Health Services Research

PV QA 3 - Poster Viewing Q&A 3

TU_38_2974 - Impact of Insurance Preauthorization Requirements on Delays in Administering Proton Beam Therapy

Tuesday, October 23
1:00 PM - 2:30 PM
Location: Innovation Hub, Exhibit Hall 3

Impact of Insurance Preauthorization Requirements on Delays in Administering Proton Beam Therapy
A. Gupta1, R. Millevoi1, N. El Sebai1, S. Goyal2, A. J. Khan3, S. K. Jabbour1, N. J. Yue1, B. G. Haffty Jr1, and R. R. Parikh1; 1Rutgers Cancer Institute of New Jersey, New Brunswick, NJ, 2George Washington University, Department of Radiation Oncology, Washington, DC, 3Memorial Sloan Kettering Cancer Center, New York, NY

Purpose/Objective(s): Insurance preauthorization (PA) regarding proton beam therapy (PBT) varies widely and may not completely align with clinical practice guidelines, yet there has been no objective assessment of PA policies on delivery of PBT. We sought to evaluate the impact of PA requirements on utilization and delays in administration of PBT.

Materials/Methods: A retrospective chart review was performed on all patients evaluated for PBT at our institution between April 2015 and December 2017. Data on patient age, treatment site, diagnosis, history of irradiation, clinical trial enrollment, insurance category, PA requirement, and dates of simulation, PA determination, and radiation start were collected and analyzed. Days from simulation to PA determination and treatment start were tabulated and compared for differences using two-sample t-tests and analysis of variance.

Results: A total of 407 patients were evaluated for PBT, of whom 276 (68%) received PBT, including 238 adults (representing 65% of all adults evaluated) and 38 pediatric patients (representing 95% of all pediatric patients evaluated). The remaining patients were treated with photons or did not undergo treatment at our institution. Of patients undergoing PBT, 64 (23%) were re-irradiation cases and 18 (7%) were enrolled on a phase 3 randomized clinical trial. Preauthorization was required in 57% of cases. For adults requiring PA, 67 (36%) were initially approved, 58 (31%) were approved after appeal, and 60 (32%) were denied, including nine re-irradiation cases; mean number of days to start treatment were 24.8, 32.3, and 28.7 days, respectively. For pediatric patients requiring PA, 26 (90%) were approved, 3 (10%) were approved after appeal, and 0 were denied; mean number of days to start treatment were 19.3 and 18.7 days, respectively. PA requirement was associated with a significant delay in starting PBT for adults (28.7 vs. 20.9 days, p<0.01), while for pediatric patients there was no significant difference (19.7 vs. 21.5 days, p=0.34). Commercial insurers accounted for the majority of PBT denials (88%) with large differences between individual insurers. All but one (99%) of Medicare patients and 89% of Medicaid patients were covered for PBT. Commercially-insured adults demonstrated significant delays in starting treatment (27.2 days) compared to Medicare-insured adults (20.6 days) (p<0.01) and Medicaid-insured adults (23.6 days) (p=0.04).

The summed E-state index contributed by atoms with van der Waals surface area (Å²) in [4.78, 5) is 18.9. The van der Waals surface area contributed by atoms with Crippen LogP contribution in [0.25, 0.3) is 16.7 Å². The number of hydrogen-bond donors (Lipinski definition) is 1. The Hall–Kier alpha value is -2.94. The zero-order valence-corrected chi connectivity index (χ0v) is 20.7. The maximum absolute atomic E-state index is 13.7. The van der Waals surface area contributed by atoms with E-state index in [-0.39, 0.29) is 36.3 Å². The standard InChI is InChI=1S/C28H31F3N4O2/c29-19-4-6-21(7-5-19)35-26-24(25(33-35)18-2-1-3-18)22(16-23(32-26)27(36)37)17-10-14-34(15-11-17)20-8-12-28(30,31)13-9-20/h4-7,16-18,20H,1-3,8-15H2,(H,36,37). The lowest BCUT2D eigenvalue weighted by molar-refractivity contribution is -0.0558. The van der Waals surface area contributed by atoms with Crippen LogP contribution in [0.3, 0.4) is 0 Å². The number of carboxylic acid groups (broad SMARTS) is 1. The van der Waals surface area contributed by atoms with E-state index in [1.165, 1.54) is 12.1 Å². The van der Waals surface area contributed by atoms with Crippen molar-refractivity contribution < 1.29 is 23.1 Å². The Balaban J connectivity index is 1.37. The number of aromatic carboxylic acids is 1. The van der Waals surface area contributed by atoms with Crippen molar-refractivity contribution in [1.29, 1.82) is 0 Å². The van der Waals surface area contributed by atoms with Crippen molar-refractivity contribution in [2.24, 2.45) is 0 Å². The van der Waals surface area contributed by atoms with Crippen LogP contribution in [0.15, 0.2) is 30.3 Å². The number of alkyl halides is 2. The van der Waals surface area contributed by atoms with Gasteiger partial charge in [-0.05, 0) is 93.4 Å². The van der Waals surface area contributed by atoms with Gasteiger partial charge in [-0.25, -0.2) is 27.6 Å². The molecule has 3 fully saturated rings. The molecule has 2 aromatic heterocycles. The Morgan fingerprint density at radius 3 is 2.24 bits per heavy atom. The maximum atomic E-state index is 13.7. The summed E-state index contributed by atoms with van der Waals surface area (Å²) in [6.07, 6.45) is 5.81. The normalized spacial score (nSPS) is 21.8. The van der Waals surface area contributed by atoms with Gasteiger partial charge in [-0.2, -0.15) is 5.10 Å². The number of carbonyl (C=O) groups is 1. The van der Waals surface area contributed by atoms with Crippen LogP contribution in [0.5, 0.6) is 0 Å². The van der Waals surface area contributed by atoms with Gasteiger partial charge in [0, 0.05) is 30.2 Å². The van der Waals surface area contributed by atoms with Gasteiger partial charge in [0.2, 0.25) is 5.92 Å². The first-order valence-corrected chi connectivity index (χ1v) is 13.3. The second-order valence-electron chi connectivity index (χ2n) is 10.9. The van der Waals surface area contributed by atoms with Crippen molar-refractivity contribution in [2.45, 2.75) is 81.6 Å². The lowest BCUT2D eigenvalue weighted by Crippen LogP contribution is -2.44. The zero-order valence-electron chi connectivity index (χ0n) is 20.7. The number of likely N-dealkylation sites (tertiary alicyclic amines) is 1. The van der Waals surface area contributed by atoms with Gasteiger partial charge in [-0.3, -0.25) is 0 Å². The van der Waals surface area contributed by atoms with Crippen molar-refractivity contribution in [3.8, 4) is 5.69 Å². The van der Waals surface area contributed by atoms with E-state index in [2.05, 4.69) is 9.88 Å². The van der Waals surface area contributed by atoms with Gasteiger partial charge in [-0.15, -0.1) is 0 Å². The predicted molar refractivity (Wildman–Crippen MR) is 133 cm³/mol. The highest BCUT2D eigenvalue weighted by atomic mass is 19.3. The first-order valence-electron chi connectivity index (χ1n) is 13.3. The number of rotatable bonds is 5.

Conclusion: This represents the first comprehensive assessment of insurance preauthorization on clinical utilization and delays associated with PBT. Preauthorization requirements in their current state represent a significant burden in initiating PBT, through extensive time and resources associated with approval and subsequent delays in patient care. Payors and providers should seek to align appropriateness regarding optimal PBT use to ensure timely, efficient, and safe patient care.

Author Disclosure: A. Gupta: None. R. Millevoi: None. S. Goyal: Employee; Princeton Medical Group. Independent Contractor; Isoray Medical, Hines Associates. Research Grant; American Lung Association. Consultant; Hines Associates. Travel Expenses; American Lung Association. Senior Editor; Advances in Radiation Oncology. Division Chief; George Washington University. A.J. Khan: Research Grant; Elekta, Cianna Medical. Consultant; Elekta. S.K. Jabbour: Research Grant; Merck. N.J. Yue: Chairman of Board; Sino-American Network for Thera. Radiology an Onc. Board of Directors; CAMPEP. B.G. Haffty: Research Grant; Breast Cancer Research Foundation. Board of Directors-Science Liaison; RSNA.

Apar Gupta, MD, MBA

Disclosure:
No relationships to disclose.

Biography:
I completed a combined seven-year BA/MD program at Boston University and received a MBA during medical school. I'm currently a PGY-4 resident at Rutgers Cancer Institute of New Jersey with research interests in breast hypofractionation and value-based medicine. I currently serve on the ASTRO Payer Relations Committee and I'm actively investigating the burden of prior authorization on radiation oncology practices.

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